Yesterday's announcement that Google's Eric Schmidt will be handing the CEO reins back to co-founder Larry Page came as a shock, but with the company's aura of invincibility fading, and its core business showing signs of age, the time was right for a change. There was "an example every hour," of how triumvirate decision-making by Schmidt, Page, and co-founder Segrey Brin was hurting the company, Schmidt said. If Google wants to assure investors and consumers that rumors of its looming insignificance have been greatly exaggerated, there are a few key things that Larry has to do.
No. 1: Fix Search
Google's cash cow is its online-search advertising business, but the search results are starting to look awfully spammy. Between content farms that flood the Internet with meaningless search bait and black hat optimizers that use sleazy tricks to get top results, there are entire industries devoted to gaming Google's algorithms.
People who depend on Google for their livelihood have started to notice, and consumers are showing signs of getting antsy: There is a reason Microsoft's Bing quickly picked up 12 percent of the search market, and it's not because of its Gossip Girl product placements, or even vastly superior search results. Google has also drawn some ill will with an aggressive, some say illegal, tendency to push its own services to the top of the page.
It looks like Larry gets the seriousness of the problem. Friday, on day one of his regime, Google acknowledged the issue in a blog post, even as it downplayed its severity. "Reading through some of these recent articles, you might ask whether our search quality has gotten worse," said principal engineer Matt Cutts. "The fact is that we’re not perfect, and combined with users’ skyrocketing expectations of Google, these imperfections get magnified in perception. However, we can and should do better."
It will take more than a wonky breakdown, but it's a start.
No. 2: Find Growth
The aforementioned cash cow is still so lucrative that it's easy to forget that Google has never really succeeded in any other business. Despite the ubiquity of Gmail and YouTube, they are not yet successful stand-alone businesses. YouTube only recently made it into the black after incurring hundreds of million of dollars in losses over the years.
It's not like Google isn't aware of the problem. Witness the frenzied diversification into anything that looks hot: cars that drives themselves, social networks, and yesterday's long-expected news of a Groupon clone. But trying everything hasn't produced much of anything.
Larry needs to ditch the side projects and focus on the most promising ones: the Android mobile-phone operating system, and the mobile ad network AdMob, which even makes money from iPhones as it serves up 2 billion ads a day.
No. 3: Stop the Brain Drain
Here's an enigma for Larry to unravel: Why does a company with five-star chefs, high-tech nap pods, and free massages have to throw millions of dollars in cash money at employees to get them to stay?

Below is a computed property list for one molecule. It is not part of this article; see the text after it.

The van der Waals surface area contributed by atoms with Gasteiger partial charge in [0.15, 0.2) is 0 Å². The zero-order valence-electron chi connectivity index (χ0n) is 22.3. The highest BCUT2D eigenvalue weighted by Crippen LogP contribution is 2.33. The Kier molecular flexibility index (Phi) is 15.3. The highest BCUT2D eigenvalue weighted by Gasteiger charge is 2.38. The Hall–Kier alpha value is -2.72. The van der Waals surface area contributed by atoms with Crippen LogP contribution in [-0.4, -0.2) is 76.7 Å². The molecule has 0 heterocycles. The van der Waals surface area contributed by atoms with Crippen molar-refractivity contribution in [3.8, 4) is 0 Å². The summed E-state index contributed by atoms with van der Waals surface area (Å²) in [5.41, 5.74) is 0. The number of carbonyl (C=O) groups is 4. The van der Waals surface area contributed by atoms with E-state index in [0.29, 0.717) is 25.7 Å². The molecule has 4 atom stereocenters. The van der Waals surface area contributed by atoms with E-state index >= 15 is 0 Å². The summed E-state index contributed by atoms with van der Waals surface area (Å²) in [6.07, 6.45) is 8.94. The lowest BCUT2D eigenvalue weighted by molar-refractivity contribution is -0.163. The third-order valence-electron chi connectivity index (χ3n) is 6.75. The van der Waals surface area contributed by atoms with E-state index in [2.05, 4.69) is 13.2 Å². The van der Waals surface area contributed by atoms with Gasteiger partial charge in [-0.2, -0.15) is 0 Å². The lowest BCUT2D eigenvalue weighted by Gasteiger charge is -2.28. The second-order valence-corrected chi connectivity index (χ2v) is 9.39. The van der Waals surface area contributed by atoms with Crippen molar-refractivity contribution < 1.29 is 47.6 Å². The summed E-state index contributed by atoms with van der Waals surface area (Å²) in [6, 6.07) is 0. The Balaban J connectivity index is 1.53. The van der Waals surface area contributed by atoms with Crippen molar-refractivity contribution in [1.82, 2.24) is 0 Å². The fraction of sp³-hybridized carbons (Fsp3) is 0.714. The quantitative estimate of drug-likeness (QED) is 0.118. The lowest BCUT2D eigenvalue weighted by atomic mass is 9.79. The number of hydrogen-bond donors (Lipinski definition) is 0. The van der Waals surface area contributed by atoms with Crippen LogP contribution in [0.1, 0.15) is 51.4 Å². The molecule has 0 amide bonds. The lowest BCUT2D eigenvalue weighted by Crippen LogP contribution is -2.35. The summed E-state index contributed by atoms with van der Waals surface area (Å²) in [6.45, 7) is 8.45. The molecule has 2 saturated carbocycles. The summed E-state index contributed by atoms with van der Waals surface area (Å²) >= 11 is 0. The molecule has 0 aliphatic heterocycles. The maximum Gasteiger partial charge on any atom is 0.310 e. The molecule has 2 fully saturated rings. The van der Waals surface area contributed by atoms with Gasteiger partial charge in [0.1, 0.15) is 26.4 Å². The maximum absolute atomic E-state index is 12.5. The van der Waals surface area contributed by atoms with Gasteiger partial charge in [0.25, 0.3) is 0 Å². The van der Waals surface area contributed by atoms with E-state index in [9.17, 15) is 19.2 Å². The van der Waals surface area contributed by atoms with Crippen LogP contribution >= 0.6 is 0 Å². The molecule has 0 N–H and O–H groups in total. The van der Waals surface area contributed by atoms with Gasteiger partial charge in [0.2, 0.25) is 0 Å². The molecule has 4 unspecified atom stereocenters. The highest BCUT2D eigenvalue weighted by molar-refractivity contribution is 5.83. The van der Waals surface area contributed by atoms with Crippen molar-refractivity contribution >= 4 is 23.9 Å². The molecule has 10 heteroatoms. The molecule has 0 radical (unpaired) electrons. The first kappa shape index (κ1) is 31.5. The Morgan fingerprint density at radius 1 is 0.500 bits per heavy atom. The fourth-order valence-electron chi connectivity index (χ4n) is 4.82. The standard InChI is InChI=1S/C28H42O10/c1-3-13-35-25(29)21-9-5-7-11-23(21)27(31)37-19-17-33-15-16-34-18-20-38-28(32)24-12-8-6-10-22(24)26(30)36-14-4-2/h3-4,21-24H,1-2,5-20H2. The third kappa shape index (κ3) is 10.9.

Part of the problem is Google's convoluted management structure, which Page is clearly trying to fix. If a team has been working on an amazing project for a year, only to hear that it overlaps with someone else's pet project, who wouldn't want to jump ship? But it also has to do with Google's size and a potentially fatal inability to face up to an unpleasant reality. From what we hear, there's reluctance from some of the old guard to accept that Google is a massive corporation now.
There is a major intangible at play as well, something that may not be easy for someone who is more Chief Engineer than Chief Executive to grapple with. If the ambitious go-getters that make it through Google's onerous interview process sense that the cool, sexy projects are happening at Facebook, Apple, or some stealth VC project with no name, then no amount of money is going to keep them on side, no matter how big a money truck Google backs up to their cubicle.
Which leads to....
No. 4: Consider a Personality Transplant
Tech bloggers were smitten with Eric Schmidt, but for all the wrong reasons. Sure, he grew Google into a $200 billion behemoth, but he also had a weakness for creepy Big Brother jokes delivered so dryly that no one could be sure he was joking. Contrast that with the controlling and charismatic Steve Jobs, surely one of the best salesmen in modern history, with a reality distortion field that may have made enemies but also bestowed an ineffable cool on his entire company.
Larry, by all accounts, makes Eric Schmidt look like Steve Jobs.
Ken Auletta explains:
He is a very private man, who often in meetings looks down at his hand-held Android device, who is not a comfortable public speaker, who hates to have a regimented schedule, who thinks it is an inefficient use of his time to invest too much of it in meetings with journalists or analysts or governments. As C.E.O., the private man will have to become more public.
Google's engineer-driven approach to new products has been a long-standing problem. (Google Wave, anybody?) Unlike Apple, it seems to build for engineers and developers, not consumers. That's great when you're making an open source mobile platform like Android, which is hot on the iPhone's tail due to its openness and potential ubiquity across multiple carriers and devices. It's not so great when you made everyone on Gmail opt into Google Buzz ’ or for creating fanboys and girls who want to use your products, even if they have to anyway.
Either way, Larry, you're going to need some charm to lend Google the same cool factor it had last time you were in charge. Maybe start by looking up from your Android phone every once in a while.